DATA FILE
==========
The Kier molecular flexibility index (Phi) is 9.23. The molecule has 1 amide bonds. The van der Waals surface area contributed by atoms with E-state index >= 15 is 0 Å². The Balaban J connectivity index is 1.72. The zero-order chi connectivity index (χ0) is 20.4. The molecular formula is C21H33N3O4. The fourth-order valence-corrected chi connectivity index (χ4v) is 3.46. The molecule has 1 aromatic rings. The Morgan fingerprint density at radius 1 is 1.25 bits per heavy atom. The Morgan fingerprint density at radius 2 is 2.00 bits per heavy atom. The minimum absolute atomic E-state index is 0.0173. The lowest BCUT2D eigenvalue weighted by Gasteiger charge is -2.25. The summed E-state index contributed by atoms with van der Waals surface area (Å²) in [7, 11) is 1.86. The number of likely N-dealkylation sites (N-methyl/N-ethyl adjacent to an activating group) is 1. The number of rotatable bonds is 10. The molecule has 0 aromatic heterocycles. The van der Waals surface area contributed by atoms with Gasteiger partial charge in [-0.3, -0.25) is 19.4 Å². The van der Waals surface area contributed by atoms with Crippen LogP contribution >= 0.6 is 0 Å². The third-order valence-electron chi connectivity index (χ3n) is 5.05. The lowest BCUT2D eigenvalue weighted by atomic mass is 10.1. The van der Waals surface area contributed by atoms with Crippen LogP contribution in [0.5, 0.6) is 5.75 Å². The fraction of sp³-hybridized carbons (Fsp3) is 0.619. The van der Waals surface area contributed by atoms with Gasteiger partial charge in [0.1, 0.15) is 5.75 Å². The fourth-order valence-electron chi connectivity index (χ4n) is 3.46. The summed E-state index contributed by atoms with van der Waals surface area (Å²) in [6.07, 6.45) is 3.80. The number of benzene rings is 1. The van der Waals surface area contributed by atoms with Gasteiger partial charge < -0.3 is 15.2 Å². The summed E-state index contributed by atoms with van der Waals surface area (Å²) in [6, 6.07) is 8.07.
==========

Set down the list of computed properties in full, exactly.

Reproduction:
The Kier molecular flexibility index (Phi) is 9.23. The molecule has 1 amide bonds. The van der Waals surface area contributed by atoms with E-state index >= 15 is 0 Å². The Balaban J connectivity index is 1.72. The zero-order chi connectivity index (χ0) is 20.4. The molecular formula is C21H33N3O4. The fourth-order valence-corrected chi connectivity index (χ4v) is 3.46. The molecule has 1 aromatic rings. The Morgan fingerprint density at radius 1 is 1.25 bits per heavy atom. The Morgan fingerprint density at radius 2 is 2.00 bits per heavy atom. The minimum absolute atomic E-state index is 0.0173. The lowest BCUT2D eigenvalue weighted by Gasteiger charge is -2.25. The summed E-state index contributed by atoms with van der Waals surface area (Å²) in [7, 11) is 1.86. The number of likely N-dealkylation sites (N-methyl/N-ethyl adjacent to an activating group) is 1. The number of rotatable bonds is 10. The molecule has 0 aromatic heterocycles. The van der Waals surface area contributed by atoms with Gasteiger partial charge in [-0.3, -0.25) is 19.4 Å². The van der Waals surface area contributed by atoms with Crippen LogP contribution >= 0.6 is 0 Å². The third-order valence-electron chi connectivity index (χ3n) is 5.05. The lowest BCUT2D eigenvalue weighted by atomic mass is 10.1. The van der Waals surface area contributed by atoms with Crippen LogP contribution in [0.5, 0.6) is 5.75 Å². The fraction of sp³-hybridized carbons (Fsp3) is 0.619. The van der Waals surface area contributed by atoms with Gasteiger partial charge in [0.1, 0.15) is 5.75 Å². The fourth-order valence-electron chi connectivity index (χ4n) is 3.46. The summed E-state index contributed by atoms with van der Waals surface area (Å²) in [6.07, 6.45) is 3.80. The number of benzene rings is 1. The van der Waals surface area contributed by atoms with Gasteiger partial charge < -0.3 is 15.2 Å². The summed E-state index contributed by atoms with van der Waals surface area (Å²) in [6, 6.07) is 8.07.